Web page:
Friday 22nd of December 2017

Can I substitute white wine for something else? Due to religious reasons I can't use it.

Dan Toombs

Tuesday 9th of January 2018

Hi Rehana

I'm sure that won't be a problem. Use water, meat or vegetable stock instead. It should still come out fine.

Thanks, Dan


Friday 25th of December 2015

The only step that didn't work for me was trying to brown the joint after pressing in the ground pepper. I got thick smoke that burned my eyes and lungs, set off the smoke alarms and set the dogs barking at 12.15 Christmas morning. I'd created some kind of pepper bomb! Even having failed at this I still had a good dark rich colour to the joint after the 10 hours. and the meat is really tender. As you say, the recipe is adaptable to your own flavours and really simple to prepare. Thanks!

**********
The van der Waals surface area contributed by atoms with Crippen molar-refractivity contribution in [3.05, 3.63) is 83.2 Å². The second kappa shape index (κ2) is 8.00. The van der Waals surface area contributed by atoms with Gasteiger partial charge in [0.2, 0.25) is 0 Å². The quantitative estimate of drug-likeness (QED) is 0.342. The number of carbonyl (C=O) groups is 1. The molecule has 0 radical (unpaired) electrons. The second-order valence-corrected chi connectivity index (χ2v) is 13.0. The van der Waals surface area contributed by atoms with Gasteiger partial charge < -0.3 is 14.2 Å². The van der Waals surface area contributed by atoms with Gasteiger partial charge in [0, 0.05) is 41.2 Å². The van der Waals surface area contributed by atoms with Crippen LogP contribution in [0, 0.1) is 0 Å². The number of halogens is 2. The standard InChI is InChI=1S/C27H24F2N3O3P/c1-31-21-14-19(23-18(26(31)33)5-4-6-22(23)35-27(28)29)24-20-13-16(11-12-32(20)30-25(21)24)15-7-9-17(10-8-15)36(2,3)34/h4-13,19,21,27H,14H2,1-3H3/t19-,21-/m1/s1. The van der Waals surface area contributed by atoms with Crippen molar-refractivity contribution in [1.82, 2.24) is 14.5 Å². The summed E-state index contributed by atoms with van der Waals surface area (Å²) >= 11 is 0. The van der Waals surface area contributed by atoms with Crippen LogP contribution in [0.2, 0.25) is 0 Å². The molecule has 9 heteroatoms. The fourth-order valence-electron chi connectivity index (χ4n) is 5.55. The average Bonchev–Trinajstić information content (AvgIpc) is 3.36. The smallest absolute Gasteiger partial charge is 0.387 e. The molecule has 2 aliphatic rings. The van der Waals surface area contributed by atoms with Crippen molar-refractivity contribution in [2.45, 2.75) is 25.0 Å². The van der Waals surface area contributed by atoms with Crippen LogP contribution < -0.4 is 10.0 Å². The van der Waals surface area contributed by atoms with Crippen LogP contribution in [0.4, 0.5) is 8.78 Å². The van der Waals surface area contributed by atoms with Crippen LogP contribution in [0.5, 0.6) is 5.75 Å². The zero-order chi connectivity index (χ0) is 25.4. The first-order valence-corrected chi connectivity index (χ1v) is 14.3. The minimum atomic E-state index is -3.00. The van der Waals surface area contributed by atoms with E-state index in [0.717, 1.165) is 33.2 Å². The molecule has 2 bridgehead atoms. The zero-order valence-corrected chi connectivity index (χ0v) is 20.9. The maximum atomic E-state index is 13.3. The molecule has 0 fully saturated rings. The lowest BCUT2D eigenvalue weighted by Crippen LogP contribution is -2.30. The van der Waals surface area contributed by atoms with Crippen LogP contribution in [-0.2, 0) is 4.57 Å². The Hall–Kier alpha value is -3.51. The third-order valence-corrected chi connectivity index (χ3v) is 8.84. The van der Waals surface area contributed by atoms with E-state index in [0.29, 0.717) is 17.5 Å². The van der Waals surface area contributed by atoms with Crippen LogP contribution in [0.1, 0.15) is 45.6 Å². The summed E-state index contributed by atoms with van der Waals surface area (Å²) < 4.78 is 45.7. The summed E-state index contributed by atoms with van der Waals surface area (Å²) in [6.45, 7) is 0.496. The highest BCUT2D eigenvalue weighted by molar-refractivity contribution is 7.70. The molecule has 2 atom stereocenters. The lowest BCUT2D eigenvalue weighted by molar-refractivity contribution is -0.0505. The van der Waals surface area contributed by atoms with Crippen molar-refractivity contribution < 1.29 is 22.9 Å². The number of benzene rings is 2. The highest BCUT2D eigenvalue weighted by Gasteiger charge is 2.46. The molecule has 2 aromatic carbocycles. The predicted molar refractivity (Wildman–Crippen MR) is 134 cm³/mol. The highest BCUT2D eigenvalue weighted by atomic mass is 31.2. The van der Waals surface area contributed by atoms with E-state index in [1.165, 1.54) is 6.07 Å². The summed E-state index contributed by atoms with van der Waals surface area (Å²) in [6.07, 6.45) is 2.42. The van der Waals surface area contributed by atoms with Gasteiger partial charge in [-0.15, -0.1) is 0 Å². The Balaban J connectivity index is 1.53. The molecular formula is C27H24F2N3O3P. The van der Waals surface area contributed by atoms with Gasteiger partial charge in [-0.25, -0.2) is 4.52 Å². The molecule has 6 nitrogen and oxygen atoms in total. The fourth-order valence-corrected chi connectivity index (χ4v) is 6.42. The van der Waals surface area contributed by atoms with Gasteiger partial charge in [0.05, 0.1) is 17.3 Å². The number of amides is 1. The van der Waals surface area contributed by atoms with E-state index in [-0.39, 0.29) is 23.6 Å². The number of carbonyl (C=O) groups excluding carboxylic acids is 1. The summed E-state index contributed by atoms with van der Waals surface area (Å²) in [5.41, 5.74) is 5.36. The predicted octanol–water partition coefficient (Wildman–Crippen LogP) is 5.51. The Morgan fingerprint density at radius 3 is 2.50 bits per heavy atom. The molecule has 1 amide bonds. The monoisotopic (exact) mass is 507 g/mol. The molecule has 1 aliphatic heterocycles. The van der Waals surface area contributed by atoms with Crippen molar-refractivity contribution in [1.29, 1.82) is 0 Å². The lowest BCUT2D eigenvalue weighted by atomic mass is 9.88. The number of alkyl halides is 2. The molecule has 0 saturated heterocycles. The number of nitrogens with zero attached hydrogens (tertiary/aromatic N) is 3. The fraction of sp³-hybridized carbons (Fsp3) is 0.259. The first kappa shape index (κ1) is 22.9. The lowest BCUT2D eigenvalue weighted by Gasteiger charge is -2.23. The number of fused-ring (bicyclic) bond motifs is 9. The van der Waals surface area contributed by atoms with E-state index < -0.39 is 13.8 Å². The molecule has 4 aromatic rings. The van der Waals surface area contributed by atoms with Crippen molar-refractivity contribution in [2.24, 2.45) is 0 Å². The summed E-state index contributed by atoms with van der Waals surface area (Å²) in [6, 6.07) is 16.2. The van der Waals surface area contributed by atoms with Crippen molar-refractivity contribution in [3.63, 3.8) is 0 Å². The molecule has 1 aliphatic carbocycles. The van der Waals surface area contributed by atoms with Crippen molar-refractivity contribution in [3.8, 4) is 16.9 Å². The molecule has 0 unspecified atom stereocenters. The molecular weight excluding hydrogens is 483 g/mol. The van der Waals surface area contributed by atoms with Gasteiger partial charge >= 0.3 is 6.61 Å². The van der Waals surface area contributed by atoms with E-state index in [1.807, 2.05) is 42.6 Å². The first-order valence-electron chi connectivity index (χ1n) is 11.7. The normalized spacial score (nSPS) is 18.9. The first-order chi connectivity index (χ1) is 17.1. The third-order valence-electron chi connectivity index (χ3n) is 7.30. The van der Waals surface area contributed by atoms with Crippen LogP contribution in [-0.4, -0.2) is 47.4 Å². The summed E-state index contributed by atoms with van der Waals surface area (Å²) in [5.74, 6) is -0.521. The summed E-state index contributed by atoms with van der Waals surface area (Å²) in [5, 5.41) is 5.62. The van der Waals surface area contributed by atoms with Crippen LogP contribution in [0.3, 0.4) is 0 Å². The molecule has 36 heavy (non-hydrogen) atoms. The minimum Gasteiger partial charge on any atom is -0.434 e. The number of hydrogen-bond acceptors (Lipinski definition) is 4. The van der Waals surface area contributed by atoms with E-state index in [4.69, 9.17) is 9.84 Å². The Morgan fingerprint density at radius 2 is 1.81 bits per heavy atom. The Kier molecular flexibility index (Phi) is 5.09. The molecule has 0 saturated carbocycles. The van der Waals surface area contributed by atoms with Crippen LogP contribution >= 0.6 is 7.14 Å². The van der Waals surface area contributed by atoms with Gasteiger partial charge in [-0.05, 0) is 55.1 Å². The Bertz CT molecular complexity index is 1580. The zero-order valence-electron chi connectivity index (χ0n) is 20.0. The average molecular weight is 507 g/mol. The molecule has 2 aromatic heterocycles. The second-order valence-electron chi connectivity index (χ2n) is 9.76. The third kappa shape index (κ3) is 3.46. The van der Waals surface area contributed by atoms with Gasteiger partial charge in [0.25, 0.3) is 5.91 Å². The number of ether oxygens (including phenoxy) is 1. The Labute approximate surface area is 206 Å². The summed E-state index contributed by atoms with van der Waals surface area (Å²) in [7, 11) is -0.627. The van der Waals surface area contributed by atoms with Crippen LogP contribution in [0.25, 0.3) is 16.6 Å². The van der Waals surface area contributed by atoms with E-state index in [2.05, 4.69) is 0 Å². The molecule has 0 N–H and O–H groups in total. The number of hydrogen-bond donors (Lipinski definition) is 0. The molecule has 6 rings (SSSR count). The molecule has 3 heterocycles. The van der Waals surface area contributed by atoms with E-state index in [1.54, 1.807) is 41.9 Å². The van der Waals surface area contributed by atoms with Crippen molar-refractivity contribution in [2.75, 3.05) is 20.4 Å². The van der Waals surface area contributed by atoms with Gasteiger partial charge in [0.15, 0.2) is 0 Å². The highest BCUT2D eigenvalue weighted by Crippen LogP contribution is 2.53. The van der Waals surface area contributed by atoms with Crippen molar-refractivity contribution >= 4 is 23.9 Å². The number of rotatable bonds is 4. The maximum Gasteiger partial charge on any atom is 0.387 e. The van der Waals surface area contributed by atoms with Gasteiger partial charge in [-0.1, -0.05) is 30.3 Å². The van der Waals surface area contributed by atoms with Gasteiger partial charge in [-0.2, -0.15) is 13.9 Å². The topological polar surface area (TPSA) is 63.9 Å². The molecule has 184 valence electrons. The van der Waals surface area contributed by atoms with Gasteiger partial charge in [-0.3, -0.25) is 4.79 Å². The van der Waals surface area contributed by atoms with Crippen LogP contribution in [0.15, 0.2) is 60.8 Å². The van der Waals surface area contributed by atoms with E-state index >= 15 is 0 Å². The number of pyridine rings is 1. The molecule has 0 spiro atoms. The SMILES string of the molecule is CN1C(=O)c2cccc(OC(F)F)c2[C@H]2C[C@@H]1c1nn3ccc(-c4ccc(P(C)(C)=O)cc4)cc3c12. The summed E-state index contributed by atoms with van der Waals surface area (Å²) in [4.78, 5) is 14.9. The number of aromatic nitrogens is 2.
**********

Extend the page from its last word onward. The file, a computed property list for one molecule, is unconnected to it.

Dan Toombs

Tuesday 29th of December 2015

The amount of times I've set off my fire alarm are too many to count. LOL. Thanks Mala. Really glad you liked it in the end.



Wednesday 18th of March 2015

This looks really good - thinking of trying it. Regarding the charred look, could you roast it open on a tray first at high heat for a bit and then transfer it to the casserole? Or does it really come out like that if you just seal it in and leave it for ten hours? Thanks for sharing. Simon


Wednesday 21st of December 2016

I am trying this tomorrow. Alarm set for 5am so I can get the whole shoulder - bone in, from the fridge, lamb I fatenned myself so I know it's superb., Im curious to know how the lamb will caramalise so much as in the picture at 150 degs C but will find out tomorrow night at 5pm. Mine has been marinating for 3 days. I will serve it with Bombay potatoes,, basmatti rice and garlic naan breads cooked in my tandoor.

Dan Toombs

Monday 13th of April 2015